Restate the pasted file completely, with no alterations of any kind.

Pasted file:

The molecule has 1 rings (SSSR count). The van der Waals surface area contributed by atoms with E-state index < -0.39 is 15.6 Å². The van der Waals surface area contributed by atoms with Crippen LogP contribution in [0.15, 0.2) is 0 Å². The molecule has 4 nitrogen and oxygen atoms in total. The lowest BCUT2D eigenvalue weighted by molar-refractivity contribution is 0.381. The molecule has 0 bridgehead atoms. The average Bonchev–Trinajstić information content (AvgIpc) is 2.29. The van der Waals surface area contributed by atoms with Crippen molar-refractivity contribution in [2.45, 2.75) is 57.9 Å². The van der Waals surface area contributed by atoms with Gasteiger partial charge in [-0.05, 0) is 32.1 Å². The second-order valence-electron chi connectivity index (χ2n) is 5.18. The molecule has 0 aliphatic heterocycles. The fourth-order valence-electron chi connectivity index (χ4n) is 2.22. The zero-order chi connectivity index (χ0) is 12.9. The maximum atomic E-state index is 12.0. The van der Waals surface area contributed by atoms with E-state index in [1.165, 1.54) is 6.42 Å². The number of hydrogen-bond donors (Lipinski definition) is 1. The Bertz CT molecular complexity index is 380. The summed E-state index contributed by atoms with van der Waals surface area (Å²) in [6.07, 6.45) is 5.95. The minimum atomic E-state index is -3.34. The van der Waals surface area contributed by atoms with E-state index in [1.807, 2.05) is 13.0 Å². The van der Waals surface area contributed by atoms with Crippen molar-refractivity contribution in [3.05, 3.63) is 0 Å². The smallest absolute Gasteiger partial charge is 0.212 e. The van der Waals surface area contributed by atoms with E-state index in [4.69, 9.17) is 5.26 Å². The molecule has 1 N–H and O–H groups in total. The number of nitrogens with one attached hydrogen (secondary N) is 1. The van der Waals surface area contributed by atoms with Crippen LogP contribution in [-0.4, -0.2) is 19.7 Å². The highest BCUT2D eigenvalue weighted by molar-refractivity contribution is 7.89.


The molecule has 1 rings (SSSR count). The van der Waals surface area contributed by atoms with E-state index < -0.39 is 15.6 Å². The van der Waals surface area contributed by atoms with Crippen LogP contribution in [0.15, 0.2) is 0 Å². The molecule has 4 nitrogen and oxygen atoms in total. The lowest BCUT2D eigenvalue weighted by molar-refractivity contribution is 0.381. The molecule has 0 bridgehead atoms. The average Bonchev–Trinajstić information content (AvgIpc) is 2.29. The van der Waals surface area contributed by atoms with Crippen molar-refractivity contribution in [2.45, 2.75) is 57.9 Å². The van der Waals surface area contributed by atoms with Gasteiger partial charge in [-0.05, 0) is 32.1 Å². The second-order valence-electron chi connectivity index (χ2n) is 5.18. The molecule has 0 aliphatic heterocycles. The fourth-order valence-electron chi connectivity index (χ4n) is 2.22. The zero-order chi connectivity index (χ0) is 12.9. The maximum atomic E-state index is 12.0. The van der Waals surface area contributed by atoms with E-state index in [1.165, 1.54) is 6.42 Å². The number of hydrogen-bond donors (Lipinski definition) is 1. The Bertz CT molecular complexity index is 380. The summed E-state index contributed by atoms with van der Waals surface area (Å²) in [6.07, 6.45) is 5.95. The minimum atomic E-state index is -3.34. The van der Waals surface area contributed by atoms with E-state index in [1.807, 2.05) is 13.0 Å². The van der Waals surface area contributed by atoms with Crippen molar-refractivity contribution in [3.05, 3.63) is 0 Å². The smallest absolute Gasteiger partial charge is 0.212 e. The van der Waals surface area contributed by atoms with E-state index in [4.69, 9.17) is 5.26 Å². The molecule has 1 N–H and O–H groups in total. The number of nitrogens with one attached hydrogen (secondary N) is 1. The van der Waals surface area contributed by atoms with Crippen LogP contribution in [-0.4, -0.2) is 19.7 Å². The highest BCUT2D eigenvalue weighted by molar-refractivity contribution is 7.89.